Caring for Your Small Animal While You’re Away

Most small animals adapt fairly well to care and feeding by neighbors or relatives.

Leaving a pet at home alone can be stressful for both animal and owner. With most small animals, however, it is more worrisome for the owner than for the pet. Typically, these furry creatures adjust quickly to care from others, but there are a number of things you can do to make your pet feel more comfortable while you are away.

Introduce your pet to the caretaker
To ease the transition of care, it is advisable not to have a stranger care for your pet. Rabbits and guinea pigs recognize different people that associate with your family. An introduction to a new caretaker allows the animal to adjust to another person providing for its basic needs. A few treats are always welcome and generally accepted from this person.

Maintain a routine
Start to establish a minimal care routine a few weeks before you leave for vacation. If guinea pigs look forward to a treat of fruits or vegetables on certain days or times, they can be quite vocal if they do not get their treats. With these animals and other small exotics, it is very important to maintain the same feeding and cleaning routine, since these animals are creatures of habit and do not like sudden changes in their care or environment.

Clarify caretaker/pet interaction
Other than the rabbit or guinea pig, minimal maintenance is required for their feeding and environmental needs. Food and water and a few cage cleaning duties generally suffice. Rabbits and guinea pigs require a little more interaction with people and some time should be spent with them. Food and water, and changing the cage liner are a good time for the caretaker to interact with them. Talking to the animal and offering a favorite treat, such as fruits, vegetables or honey sticks, generally assures the animal all is well.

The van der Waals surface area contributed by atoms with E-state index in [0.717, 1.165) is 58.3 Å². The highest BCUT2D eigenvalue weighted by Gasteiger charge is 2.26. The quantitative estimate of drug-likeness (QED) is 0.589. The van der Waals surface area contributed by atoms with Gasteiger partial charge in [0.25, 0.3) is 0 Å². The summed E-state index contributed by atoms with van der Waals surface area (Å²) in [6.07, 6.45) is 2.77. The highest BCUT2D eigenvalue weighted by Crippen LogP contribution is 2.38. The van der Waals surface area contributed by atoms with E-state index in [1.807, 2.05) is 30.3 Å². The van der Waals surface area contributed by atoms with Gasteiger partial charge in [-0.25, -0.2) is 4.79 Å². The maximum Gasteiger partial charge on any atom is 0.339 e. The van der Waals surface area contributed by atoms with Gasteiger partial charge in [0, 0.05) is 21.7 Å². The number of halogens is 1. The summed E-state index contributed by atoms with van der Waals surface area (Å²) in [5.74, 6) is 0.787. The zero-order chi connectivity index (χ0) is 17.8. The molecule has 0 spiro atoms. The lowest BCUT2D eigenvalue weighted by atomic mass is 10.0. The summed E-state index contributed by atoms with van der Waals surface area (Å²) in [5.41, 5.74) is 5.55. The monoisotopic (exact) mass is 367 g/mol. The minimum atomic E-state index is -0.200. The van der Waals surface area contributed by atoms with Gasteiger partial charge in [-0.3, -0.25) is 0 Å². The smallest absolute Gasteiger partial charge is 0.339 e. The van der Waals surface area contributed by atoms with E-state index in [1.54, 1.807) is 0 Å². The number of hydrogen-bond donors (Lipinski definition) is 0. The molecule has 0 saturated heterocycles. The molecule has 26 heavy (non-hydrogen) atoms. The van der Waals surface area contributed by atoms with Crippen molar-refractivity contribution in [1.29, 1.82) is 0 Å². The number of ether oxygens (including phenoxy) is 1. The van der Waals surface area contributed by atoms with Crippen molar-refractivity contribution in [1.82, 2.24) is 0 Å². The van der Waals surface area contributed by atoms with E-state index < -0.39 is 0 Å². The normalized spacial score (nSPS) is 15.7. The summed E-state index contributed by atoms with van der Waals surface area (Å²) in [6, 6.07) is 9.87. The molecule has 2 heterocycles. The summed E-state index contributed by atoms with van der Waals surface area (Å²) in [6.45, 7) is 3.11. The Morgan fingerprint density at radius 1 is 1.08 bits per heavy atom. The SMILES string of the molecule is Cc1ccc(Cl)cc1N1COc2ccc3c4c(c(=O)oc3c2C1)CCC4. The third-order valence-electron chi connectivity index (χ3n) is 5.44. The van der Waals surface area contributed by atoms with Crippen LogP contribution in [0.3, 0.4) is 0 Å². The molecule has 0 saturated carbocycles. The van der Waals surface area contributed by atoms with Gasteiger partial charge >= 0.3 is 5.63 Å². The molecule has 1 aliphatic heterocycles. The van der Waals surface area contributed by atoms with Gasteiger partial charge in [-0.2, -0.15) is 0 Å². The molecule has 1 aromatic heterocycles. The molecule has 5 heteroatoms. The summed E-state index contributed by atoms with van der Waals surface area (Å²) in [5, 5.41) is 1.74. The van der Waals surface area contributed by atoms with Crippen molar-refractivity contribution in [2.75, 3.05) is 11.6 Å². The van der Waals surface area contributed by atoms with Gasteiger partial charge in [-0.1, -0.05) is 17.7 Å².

Make sure that the caretaker understands the importance of providing your pet with plenty of clean, fresh water. Show them where you store your pet’s food, and how much food and what time of day they should feed your pet. Having more than enough food on hand to feed your pet is advisable.

Treat rationing
Fresh fruits and vegetables are good for your pet, but only in moderation. Caution your caretaker to give treats sparingly and to avoid overfeeding. Leftovers should be removed in the early evening to avoid food spoiling in the cage. Offering larger amounts of fresh timothy hay or alfalfa also is advisable so the animal always has some foods to munch on during the day or early evening.

Your place or theirs?

While the cages of the smaller exotics, hamsters, gerbils, rats, and even guinea pigs are relatively portable, it is not advisable to move the animal to the caretaker’s home. If the environment is significantly different from your home, this may prove to be stressful to the animal and lead to a variety of problems. Although tempting, it is best if the animal stays in its own home environment.

Maintain a “normal” external environment
There is a tendency to “lock up the house” when going on a vacation, but try to keep your pet’s home environment as stable and routine as possible.

  • If the blinds or drapes are open during the day and lights are on in the evening, advise the caretaker to follow a similar routine.
  • Check the temperature of the house when you leave. With all pet exotics, it is best to err on the cool rather than the warm side of the temperature range. Temperatures inside glass aquarium enclosures can be 10°F or higher
    than room temperature. Rats and rabbits are especially sensitive to high temperatures. In the summer, be sure your air conditioner is working properly if you leave home.

Have an emergency plan
Be sure to provide the caretaker with your contact information as well as the phone number for your veterinarian in case any problems arise. Discuss with your caretaker potential signs of problems or illness that could occur with your
pet and of which they should be aware. For example, diarrhea is always a sign
of impending illness as is sudden changes in eating, activity and/or
playing behavior.